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Published on January 19, 2008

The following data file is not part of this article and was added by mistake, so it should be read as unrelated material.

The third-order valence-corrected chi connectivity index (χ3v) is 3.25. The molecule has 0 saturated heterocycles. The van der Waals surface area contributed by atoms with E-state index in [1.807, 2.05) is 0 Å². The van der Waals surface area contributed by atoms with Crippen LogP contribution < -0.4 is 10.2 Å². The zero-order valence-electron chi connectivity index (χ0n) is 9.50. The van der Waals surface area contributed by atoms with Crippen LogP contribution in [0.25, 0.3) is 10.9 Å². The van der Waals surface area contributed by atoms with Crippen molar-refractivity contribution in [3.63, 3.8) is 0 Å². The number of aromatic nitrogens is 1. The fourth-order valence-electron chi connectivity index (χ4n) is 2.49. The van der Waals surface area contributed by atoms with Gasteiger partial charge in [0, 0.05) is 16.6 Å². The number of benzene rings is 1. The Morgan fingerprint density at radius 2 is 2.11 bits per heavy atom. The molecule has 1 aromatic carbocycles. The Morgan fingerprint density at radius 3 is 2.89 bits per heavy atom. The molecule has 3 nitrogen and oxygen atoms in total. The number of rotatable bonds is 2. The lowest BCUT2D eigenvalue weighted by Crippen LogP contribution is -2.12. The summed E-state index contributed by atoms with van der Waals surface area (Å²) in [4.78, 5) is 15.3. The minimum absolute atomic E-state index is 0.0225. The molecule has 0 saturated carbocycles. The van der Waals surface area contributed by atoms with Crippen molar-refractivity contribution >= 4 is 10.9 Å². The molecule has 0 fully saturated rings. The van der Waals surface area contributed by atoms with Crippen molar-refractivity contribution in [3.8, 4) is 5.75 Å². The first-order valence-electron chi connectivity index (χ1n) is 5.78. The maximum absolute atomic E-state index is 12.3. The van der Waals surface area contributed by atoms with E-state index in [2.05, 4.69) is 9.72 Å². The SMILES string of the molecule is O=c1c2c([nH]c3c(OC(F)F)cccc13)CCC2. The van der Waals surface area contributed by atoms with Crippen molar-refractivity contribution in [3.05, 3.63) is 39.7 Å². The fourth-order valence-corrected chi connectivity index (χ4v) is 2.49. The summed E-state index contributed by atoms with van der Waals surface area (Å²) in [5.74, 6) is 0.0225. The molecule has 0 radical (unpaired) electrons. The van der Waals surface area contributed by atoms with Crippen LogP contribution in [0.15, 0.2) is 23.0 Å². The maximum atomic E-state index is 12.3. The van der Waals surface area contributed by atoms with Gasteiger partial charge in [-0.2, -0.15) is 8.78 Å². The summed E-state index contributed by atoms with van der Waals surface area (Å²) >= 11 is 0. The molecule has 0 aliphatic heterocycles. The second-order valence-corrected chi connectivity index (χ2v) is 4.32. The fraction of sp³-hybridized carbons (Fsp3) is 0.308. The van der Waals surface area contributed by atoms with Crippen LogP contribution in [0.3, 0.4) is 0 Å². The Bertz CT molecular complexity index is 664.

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The University of the West Indies St. Augustine:  The University of the West Indies St. Augustine Research Day – 2006 Research in the Faculty of Engineering WEALTH CREATION By Professor C. K. Sankat Dean, Faculty of Engineering OUR MISSION:  OUR MISSION The Mission of the Faculty of Engineering is to be the provider of a world quality education in Engineering, Geoinformatics and Geoscineces and research and development programmes in support of Caribbean Business, Industry and Infrastructure, with its graduates, staff and facilities being at the forefront in propelling growth, development and innovation in the Region. WEALTH CREATION:  WEALTH CREATION This can be embodied in the growth and development of our human capital and their overall well being, in our physical capital, in the sustainable exploitation of our natural resources and the management of our environment and in our businesses and industries and the supply of goods and services. AN OVERVIEW:  AN OVERVIEW Since its inception in 1961, the Faculty of Engineering of the UWI has been engaged in wealth creating activities for the English Speaking Caribbean through its: Undergraduate and Postgraduate Programmes in: - Engineering - Surveying - Food Science - Geo Sciences An Overview (continued):  An Overview (continued) Research, Development & Outreach - Food & Agriculture - Education - Manufacturing & Industry - Construction & Infrastructure - Oil, Gas & Petrochemicals - Energy - Water & the Environment - Urban & Rural Planning - The Future GRADUATE & POSTGRADUATE EDUCATION DRIVING WEALTH CREATION:  GRADUATE & POSTGRADUATE EDUCATION DRIVING WEALTH CREATION The Faculty has produced approximately 5000 Engineering, Surveying & Geo Science Graduates, serving all of the English speaking Caribbean, from the Bahamas in the North to Guyana in the South. Our graduates have achieved distinctive leadership positions managing major facets of the wealth creating industries and infrastructure in petroleum, oil, gas & petrochemicals, in food, beverage and agriculture, in bauxite, alumina, cement, iron & steel, in housing, roads, buildings, in the provision of electricity, water, telecommunications, waste and environmental management, in entertainment, etc. THE ORGANISATION OF OUR RESEARCH, DEVELOPMENT & OUTREACH WORK:  THE ORGANISATION OF OUR RESEARCH, DEVELOPMENT & OUTREACH WORK Our Research & Development and Outreach efforts are concentrated in either joint or individual activities of Staff and Students. For example:- Research & Development Work: There is a rich output of creative, innovative work particularly from our Undergraduate and Postgraduate students in the Faculty. Undergraduate Student Projects – approximately 250 M. Sc Projects - approximately 110 of these M.Phil/Ph.D Theses - approximately 8 of these Individual Staff Research OUTREACH:  OUTREACH Transferring knowledge from the Faculty to Government, Businesses and Industry is as important as fundamental research and this is facilitated through: Individual staff linkages with Industry The work of the Engineering Institute and the RTSG The Business Development Office of the Campus Specialised conferences and workshops Our flagship publication, the West Indian Journal of Engineering There is much more to be done here. RESEARCH & DEVELOPMENT Food and Agriculture :  RESEARCH & DEVELOPMENT Food and Agriculture Food Production Processes* – Relishes, Juices, Condiments Food characterisation/ Food Quality* /Utilization Food safety (the poultry industry, potable water, etc.) EXAMPLES OF FOOD & AGRICULTURE:  EXAMPLES OF FOOD & AGRICULTURE Akingbala, J.O., Oyewole, O.B., Uzo-Peters, P.O., Karim, O.R. and Baccus-Taylor, G.S.H., (2005). Evaluating stored cassava quality in gari production. Journal of Agriculture, Food and Environment, Vol. 3, (1) 74-79 Dookeran, M. Baccus-Taylor, G.S.H., and Akingbala, J.O. (2004). Laboratory manufacture and comparison of Ginger (Zingiber officinale Roscoe) beer quality. Journal of Agriculture, Food and Environment, Vol. 2, (3&4): 29-33 Mujaffar, S. and Sankat, C.K. (2005). The air-drying behaviour of Shark Fillets. Canadian Bio-Systems Engineering. Vol. 47, (3), 11-21. Examples of Food & Agriculture (continued):  Examples of Food & Agriculture (continued) Sankat, C.K. and Castaigne, F. (2004), Foaming and Drying behaviour of Ripe Bananas. Lebensmittel – Wissenschaft und Technologie (LWT), Vol. 37, 517-525. Sankat, C.K. and Harrynanan, L. (2004). Refrigerated Storage of the Seeded Breadfruit (Breadnut) or “Chataigne”. West Indian Journal of Engineering, Vol. 27, (1), 1-9. Sankat, C.K. and Maharaj, R. 2005. Effect of Shrink Wrapping and Controlled Atmospheres on the Post-Harvest Browning and Quality of Breadfruit. ASEAN Food Journal Vol. 13, (1), 29-40. Examples of Food & Agriculture (continued):  Examples of Food & Agriculture (continued) M. Forman-Thomas, G.S.H. Baccus-Taylor and J. Akingbala. Reformation, Production and Quality Evaluation of Soy and Worchestershire Sauces Using a Cold Process. Annual Institute of Food Technologists Conference and Exhibition, New Orleans, Louisiana, USA, July 16-20, 2005 G.S.H. Baccus-Taylor. Food Safety Practices and the Caribbean. Regional Conference on Food Safety, organized by the Caribbean Industrial Research Institute (CARIRI) and WAITRO, Trinidad, May 17 & 18, 2005. Mayaki, O.M., Akingbala, J. O., Gaccus-Taylor, G. S. and Thomas, S, (2003). Evaluation of breadfruit (Artocarpus communis) in traditional stiff porridge foods. Journal Of Food Agriculture And Environment 1, 54-59. EDUCATION:  EDUCATION “It is now generally recognised that development of a country’s human resources is essential to its prosperity and growth and to the effective use of its physical Capital” Developing new methods for learning, promoting wider access for Undergraduate & Postgraduate education facilitating Computer Aided Education (CAE), quality etc. Examples of Educational Technology Research & Development (continued):  Examples of Educational Technology Research & Development (continued) Mallalieu, K. “An E-learning strategy – foundation block for a knowledge-based society. 2005. CTU 8th Telecommunication Policy Seminar, Barbados. Gift, S.J.G. and Ward, R. (2005). “E-Learning in a Wireless Classroom”. July 2005. ACHEA 5th Annual Conference. Tobago. Muddeen, F. and Gabriel K. The Development of a MATLAB Instrumentation Tutor. International Journal of Engineering Education, Vol. 21, No. 3 Pun, K.F., Ellis, R.L.A. and Chan, L, (2005). Development of a Quality Manual for a Research and Educational Centre: A Case Study, Asian Journal on Quality, Vol. 6, (2), 131 - 146. Examples of Educational Technology Research & Development (continued):  Examples of Educational Technology Research & Development (continued) Yam, R.C.M. and K.F. Pun, (2005). Enhancing quality teaching in operations management: an action learning approach, The Asian Journal on Quality, Vol. 6, (1), 2005, 43- 57. Shrivastava, G. S., (2004). Fluid Mechanics and the Undergraduate Civil Engineer, Journal of Hydraulic Engineering, American Society of Civil Engineers, 130 (10): 953-956. MANAGING THE FUTURE:  MANAGING THE FUTURE Replacing Linear Regression Models by Neuro Fuzzy Modelling – using new tools to treat with large amounts of historical data and to deal with complexity so as to model, predict and manage the future. Application of the research work of Dr. A. Kong are in the financial sector (commercial stock markets), the industrial sector (building and rejuvenating our industries) and the infrastructural sector (roads, telecoms, etc.). Managing the Future (Continued):  Managing the Future (Continued) Kong, A. “Fast Computing – A fusion of Foundations, Methodologies and Applications”. Springer Berlin/Heidelberg. Vol. 9, No. 6: 421-429 Managing the Future (Continued):  Managing the Future (Continued) Building future wealth through the investment in Research and Development, Innovation, Technology Transfer and Country Models which may be used to foster this are also being studied. Sankat, C.K., Pun, K.F. and Motilal, C.B. 2005. The Technology Transfer Vehicle for Agro-Innovation Development in the Caribbean: A Model. Acta Horticulturae (674), 343-350. Managing the Future (Continued):  Managing the Future (Continued) On managing the future for resource mapping disaster preparedness, better environmental management and protection, there is considerable on going research and development work. Wilson, B. (2004). A note on the foraminiferal biostratigraphy and paleoecology of the San José Calcareous Silt Member (Manzanilla Formation) at the Forres Park Landfill, Central Trinidad. Caribbean Journal of Science (40), 388-391.   Examples of Managing the Future (Continued):  Examples of Managing the Future (Continued) Baban, S.M.J., and Sant, K.J. (2005). Mapping Landslide Susceptibility for the Caribbean Island of Tobago using GIS, Multi-Criteria Evaluation techniques with a varied weighted approach. Caribbean J. of Earth Sciences. Vol. 38, 11-20. Baban, S.M.J., and Sant, K.J. (2004). Mapping Landslide Susceptibility on A Small Mountainous Tropical Island Using GIS. Asian J. Geoinformatics. Vol. 5, (1), 33-42. Baban, S.M.J., Ramlal, B., and Raid Al-Tahir. (2004). Issues in Information Poverty and Decision-Making in the Caribbean Region, A Way Forward. The West Indian Journal of Engineering. Vol. 27, (1), 28-37 OIL, GAS AND PETROCHEMICALS:  OIL, GAS AND PETROCHEMICALS Finding oil and gas: Seismic surveys - bp and others are using the latest seismic techniques using the detailed properties of the P and S waves and how they are modified through the earth's surface. As S waves do not travel through liquid (eg water) the receivers (hydrophones) have to be laid onto the seabed. This is costly but can be very informative. Oil, Gas And Petrochemicals (continued):  Oil, Gas And Petrochemicals (continued) Hydrates: Hydrates are composed of water molecules but have gas contained in the space of the three dimensional lattice of the water molecules. The interactions make the gas plus water stable above the normal freezing point of water to form an ice like compound. Natural gases particularly methane can be trapped. Worldwide the quantities are believed to be huge but - no one knows exactly how much or worse - how best to extract this gas in a way that is inherently safe. Until this can be assured hydrate gas is a dream - however it could be the base of energy wealth. Oil, Gas and Petrochemicals (Continued):  Oil, Gas and Petrochemicals (Continued) Heavy Oil: This is viscous dense black sticky oil - there is much in Trinidad but it is difficult to extract at economic rates. Enhanced oil recovery particularly heavy oil is being used to obtain some of this oil. new procedures are being conceived and eventually pilot tested on real fields. Processing: oil and gas produced from the reservoirs are not very beneficial as they are. The oil and gas have to be processed into useful products. Refineries do this and separate oil into components and maybe crack or break the long molecules into shorter ones to make fuels or modify the molecules to be better fuels. Gas can be converted into LNG and sold as energy, or made into methanol or ammonia to be sold or made into fertilizer. Methanol can be used as a fuel or fuel additive or polymerized into plastics. Oil, Gas and Petrochemicals (Continued):  Oil, Gas and Petrochemicals (Continued) Processing (continued): There are many plastics and methanol is a useful starting point. The energy from gas can be used to make electricity or used as energy - eg to convert bauxite to alumina and subsequently into aluminium, or making iron from iron ore. The energy can also be used to make cement, glass etc. These basic products are the start of the wealth creating chain. From aluminium come car engine blocks or many other aluminium products. Examples of Research and Development:  Examples of Research and Development Thomas, S and Dawe, R. A. “Review of ways to transport natural gas energy from Countries which do not need gas fro domestic use”. (2003). Energy (28): 1461-1477. Kromah, M., Thomas, S. and Dawe, R. A. “Transporting Natural Gas Around The Caribbean”. (January 2003). West Indian Journal of Engineering Vol 25 (2): 18-32. Roopa, I., Dawe, R.A. and Samuell, T. (2005). The effectiveness of downhole heating in heavy oil reservoirs – the limiting conditions, Petroleum Science and Technology, (23), 681-692. Wilson, B. (2004). A note on the foraminiferal biostratigraphy and paleoecology of the San José Calcareous Silt Member (Manzanilla Formation) at the Forres Park Landfill, Central Trinidad. Caribbean Journal of Science (40), 388-391. Examples of Research and Development (continued):  Examples of Research and Development (continued) Wilson, B. (2004). Benthonic Foraminiferal Paleocology across a Trangressive-Regressive Cycle in the Brasso Formation (Early-Middle Miocene) of Central Trinidad. Caribbean Journal of Science (40), 126-138. Smith, J. V. (co-presenter), Grierson, L. and Caffyn, A. “Gas to Products Research at UWI”. (February 2005) Gas to Products: From Research to Reality, Port of Spain, Trinidad and Tobago Shrivastava, G. S., (2004). Fluid Mechanics and the Undergraduate Civil Engineer, Journal of Hydraulic Engineering, American Society of Civil Engineers, 130 (10): 953-956. MANUFACTURE AND INDUSTRY †:  MANUFACTURE AND INDUSTRY † Recent developments of the World Trade Organisation and other international trade agreements have forced industries worldwide to face a new era of intense global competition (Dangayach and Deshmukh, 2001). Associated with rapid technological changes and product variety proliferation, this has led to an emerging scenario in which industries must continuously implement best practice management principles, strategies and technologies (Carpinetti et al., 2000). Manufacturing enterprises should define clear organisational objectives and compete effectively not only in the local context, but also in a wider regional and global marketplace. Manufacture and Industry (continued):  Manufacture and Industry (continued) It has been argued that the achievement of organisational objectives is realised through: the deployment of strategic decisions; the alignment of resources with strategy; and the enhancement of the ability to compete on competitive criteria (e.g. quality, cost, delivery, and flexibility). Manufacture and Industry (continued):  Manufacture and Industry (continued) Many recent studies have found that the formulation and execution of viable organisational strategies (Barnes 2002; Porter, 1998; Segal-Horn, 1998) determine how a company competes in the marketplace. † Source: Pun, Kit Fai. “An empirical investigation of strategy determinants and choices in manufacturing enterprises.” Journal of Manufacturing Technology Management. Vol. 16 (3): 282-301 MANAGING MANUFACTURING FOR COMPETITIVENESS:  MANAGING MANUFACTURING FOR COMPETITIVENESS Pun. K.F., (2004). A Conceptual Synergy Model of Strategy Formulation for Manufacturing, International Journal of Operations and Production Management, Vol. 24, (9), 903 - 928. Pun, K.F. and Chin, K.S. (2005). On-line Assessment of New Product Development Performance: An approach, Total Quality Management and Business Excellence, Vol. 16, (2), 157 – 169. Managing Manufacturing for Competitiveness (continued):  Managing Manufacturing for Competitiveness (continued) Chowdary, B.V. and P. Praveen (2005). Formation of Virtual Manufacturing Cells by Incorporating Flexibility, Global Journal of Flexible Systems Management, Vol. 6, (1), 1 - 8. Chowdary, B.V., J. Slomp, and N.C. Suresh (2005). Design of Virtual Manufacturing Cells : A Mathematical Programming Approach, International Journal of Robotics and Computer Integrated Manufacturing, Vol. 21, (3), 273 - 288. ON MANUFACTURING TECHNOLOGIES:  ON MANUFACTURING TECHNOLOGIES “The creation of small, medium and large manufacturing and production industries. The development and improvement of software and the management of support tools. The application of efficient performance and quality measurement systems in such enterprises in the Region are priorities for the Faculty”. Examples of Manufacturing Technologies:  Examples of Manufacturing Technologies Lewis, W.G., K.F. Pun and T.R.M. Lalla (2004). A Generative Research Methodology for TQM implementation in Small and Medium-sized Manufacturing enterprises. The Asian Journal on Quality, Vol 5, (2), 89 - 105. Ramesh, K., Lewis, W.G. (2005). Nanotechnology advances around the World and its relevance to the Caricom Region. West Indian Journal of Engineering, Vol. 28, (1), 24 - 35. THE CONSTRUCTION SECTOR OF TRINIDAD AND TOBAGO:  THE CONSTRUCTION SECTOR OF TRINIDAD AND TOBAGO “One of the most dynamic and responsive industrial sectors is that of construction. It is one of the most important providers of employment, its output (as capital formation) is very economically significant, it has strong backward and forward linkages with other industries (which result in high, economic multipliers and make it a particularly powerful tool for economic manipulation), and, in addition, its output is highly “visible”, which gives it added political appeal. Given this profile, it is important for policy-makers to know how the construction sector responds to changes in other aspects of the economy, particularly those that are relatively easy to regulate.” Source: Lewis, T. M. (2005) “The Economics of the Construction Sector of Trinidad & Tobago.” West Indian Journal of Engineering. Vol. 28. (1): 13-23. Examples of Research & Development in the Construction Sector:  Examples of Research & Development in the Construction Sector Labour issues in the Construction Sector; the competitiveness of the Construction Sector in the Caribbean; development of a construction cost database; comparisons of the costs of constructions in different Caribbean Countries. Examples of Research & Development in the Construction Sector (continued):  Examples of Research & Development in the Construction Sector (continued) Lewis, T.M. (2005). Public procurement and corruption in Trinidad and Tobago. Journal of Construction Procurement, Vol. 10, (1), 4-15. Lewis, T.M. (2005). The Demand for Labour in Construction. Proceedings, CIB Symposium, COMBINING FORCES – Advancing Facilities Management and Construction through Innovation, June 13-16, Helsinki. Examples of Research & Development in the Construction Sector (continued):  Examples of Research & Development in the Construction Sector (continued) Lewis, T.M. (2005). The Economics of the Construction Sector of Trinidad and Tobago. West Indian Journal of Engineering, Vol. 28, (1), 13-23. Lewis, T.M. and Imbert, C.A.C. (2005). Policy Imperatives for International Trade in Construction Services in the Caribbean Community. West Indian Journal of Engineering, SUPPORTING CONSTRUCTION THROUGH MATERIALS TECHNOLOGY:  SUPPORTING CONSTRUCTION THROUGH MATERIALS TECHNOLOGY Examples: Sharma, A. K. and Sirju, K., (2004). Strength and Behaviour of Reinforced Concrete Columns, Proceedings of International Conference on Advances in Concrete and Construction”, December 2004, Hyderabad, India, 139-149 pages. Clarke, R. P. and Sharma, A.K., (2004) Hysteretic Behaviour of Ferrocement-Retrofitted Clay Tiles Walls, American Concrete Institute (ACI) Structural Journal Vol. 101, No. 3, 387-394. Sharma, A.K., (2005). Testing of repaired reinforced concrete beams, Proceedings of Third International Conference on Construction Materials: Performance, Innovations and Structural Implications, ConMat’05, Vancouver, Canada. Supporting Construction Through Materials Technology (Continued):  Supporting Construction Through Materials Technology (Continued) Examples: Ekwue, E. I., Stone, R. J., Maharaj, V. V., and Bhagwat D. (2005). Thermal Conductivity and Diffusivity of Four (4) Trinidadian Soils as affected by Peat Content. Transactions of the American Society of Agricultural Engineers. Vol. 48 (5). 1803-1815. Manohar, K., Ramlakhan, D. and Kochhar, G.S. (2005). Thermal Conductivity Measurement of Wood by means of a Water-Activated Guarded-Hot-Plate Apparatus, West Indian Journal of Engineering, Vol. 28, (1), 61 - 68. Manohar, K., Ramroop, K and Kochhar, G.S. (2005). Thermal Conductivity of Trinidad - Guanapo Sharp Sand, West Indian Journal of Engineering, Vol. 27, (2),18 - 26. WATER AND THE ENVIRONMENT:  WATER AND THE ENVIRONMENT “In most developing countries, planning was initially concerned with economic growth. Upon gaining political independence, post-colonial countries set about addressing the unmet backlog of physical and social infrastructure problems, low rates of economic growth, and poverty. Since the post-independence era, development in non-industrialized countries has undergone significant changes in both scope and approach and has arisen from shifts in international agency policies as well as from local factors. These transformations are reflected in issues such as the provision of infrastructure, of which water supply is a prime example.” Source: Mycoo, Michelle. (2005). “Shifting Paradigms in Water Provisioning Policies: A Trinidad Case Study.” Water Resources Development. Vol. 21, (3): 509-523 Examples of Water and the Environment:  Examples of Water and the Environment Shrivastava, G. S., (2005). Watershed Management for Environmental Quality and Food Security, Water Encyclopedia: Surface and Agricultural Water, John Wiley & Sons, New York, pg. 479. Mycoo, Michelle (2005). Utility Performance and Consumer Willingness to Pay for Water in the 1990s: Case Study of Trinidad, West Indian Journal of Engineering, Vol. 27, (2), 45-53. Baban, S.M.J., and Sant, K.J. (2004). Mapping Landslide Susceptibility on A Small Mountainous Tropical Island Using GIS. Asian J. Geoinformatics. Vol. 5, (1), 33-42. INSTRUMENTATION AND CONTROLS:  INSTRUMENTATION AND CONTROLS INSTRUMENTATION Improved circuitry for a wide variety of industrial applications – computers, communication equipment, measurement systems etc. Instrumentation designers and manufactures could utilise these circuits in their products and systems. Examples: Gift, S.J.G., Maundy, B., and Aronhime, P. (2004). New Current Feedback Amplifier Configuration. International Journal of Electronics. Vol. 91 (11), 675-684. Examples of Instrumentation (continued):  Examples of Instrumentation (continued) Gift, S.J.G. and Maundy, B., (2004). High-Performance Active Bandpass Filter Using Current Feedback Amplifiers. International Journal of Electronics. Vol. 91, (10), 563-570. Gift, S.J.G. (2005). The Operational Conveyor and its Application in an Accurate Current Amplifier with Gain-Independent Bandwidth. International Journal of Electronics. Vol. 92, (1), 33-47. Instrumentation and Controls (continued):  Instrumentation and Controls (continued) CONTROLS Maximising the profitability of our process industries through for example raising product throughput and readucing energy consumption are important for competitiveness. Research and development work focusses on developing concrete guidelines for engineers to tune and choose the appropriate controllers for our process and food industries. Examples of Controls:  Examples of Controls Foley, M.W., Julien, R. H., and Copeland, B. (2005). A Comparison of PID Controller Tuning Methods. The Canadian Journal of Chemical Engineering. Vol. 83 (4) 712-722. Riverol, C. and Pilipovik, V. (2005). Tuning a space-time scalable PI controller using thermal parameters. Heat and Mass Transfer Journal, Vol. 41, (5), 465-470. Foley, M.W., Ramharack, N.R. and Copeland, B. (2005). Comparison of PIC Controller Tuning Methods. Industrial and Engineering Chemistry Research. Vol. 44 (17), 6741-6750. LAND TENURE AND USE, URBAN AND RURAL PLANNING:  LAND TENURE AND USE, URBAN AND RURAL PLANNING Issues of land tenure and ownership, land use policy, urban and rural settlements, squatting and urban squalor are matters that are reflective of the wealth of nations. Settlements, towns and cities with their associated transportation systems in developed societies are characterised by the attention to details in their planning and growth and can serve as benchmarks for developing societies. Current research in the Faculty addresses some of these concerns. Examples of Land Tenure & Use, Urban & Rural Planning:  Examples of Land Tenure & Use, Urban & Rural Planning Mohammed, A., and Balbosa-Phillip, A. (2005). Transportation in Port of Spain: Socio-Spatial Segregation and Access to Downtown, in Bussiere, Y., (ed) Urban Transportation in Latin America and the Caribbean, FLASCO, Costa Rica. 167-201. Mohammed, A., (2004). Is there a Unique Caribbean Capital City Form? The Caribbean Architect, Vol. 3, (2), 86-87. Mycoo, M. (2005). Minimising Foreign Control of Land: A Case Study of St. Lucia, Land Use Policy. Elsevier, UK Vol. 22, (4): 345-357 Griffith-Charles, C. (2004). Trinidad : We are not Squatters, We are Settlers in R. Home and H. Lim (eds) Demystifying the Mystery of Capital: Land Tenure and Poverty in Africa and the Caribbean. London: Glasshouse Press 99-120. ON THE STEELPAN:  ON THE STEELPAN Understanding the workings of our unique national instrument, the steelpan, is finally getting focussed attention in the Faculty. Understanding the acoustics of the pan, amplification techniques, as well as methods for its manufacture are all under investigation. Examples of current research are: Copeland, B., Morrison, A., Rossing, T. (2005). Sound Radiation from Caribbean Steelpans. Journal of the Acoustical Society of America. Vol. 117, No 1, 375-383. Copeland, B. (2004). “Steelpan Technology Research. Its implications on strategies for developing a local innovation culture.” UWI/bpTT Distinguished Lecture Series. Trinidad CONCLUSION:  CONCLUSION There is much happening in Research and Development in the Faculty of Engineering and in particular work that can lead to wealth production. This effort of staff and students needs to be intensified and sustained. The most important challenge however, is for our Research & Development, like that of many other Faculties of the UWI, to be impacting on our societies. This can be demonstrated by new products, processes, and systems, or through public policies for example. Conclusion (continued):  Conclusion (continued) The key to achieving this may be to have very strong stakeholder involvement in our research, manifested by financial, technical and entrepreneurial support. This may facilitate rapid technological transfer, from University to Industry in particular. Building a forward looking reward system, for all involved, internally at the UWI, and nationally, will propel this change. Conclusion (continued):  Conclusion (continued) However we are attempting to create a change of values entrenched in our societies. Building more creative, innovative, entrepreneurial societies where indigenous wealth creation is rooted, will take some time. However do we have any options? Acknowledgement:  Acknowledgement I wish to thank my colleagues in the Faculty for supporting this effort and in particular Professor J. Akingbala and Dr. B. Ramlal for leading the team and also Professor K. F. Pun, Dr. W. G. Lewis, Dr. A. Kong, Dr. G. Shrivastava and Dr. A. C. Pilgrim for their contributions. THANK YOU.:  THANK YOU.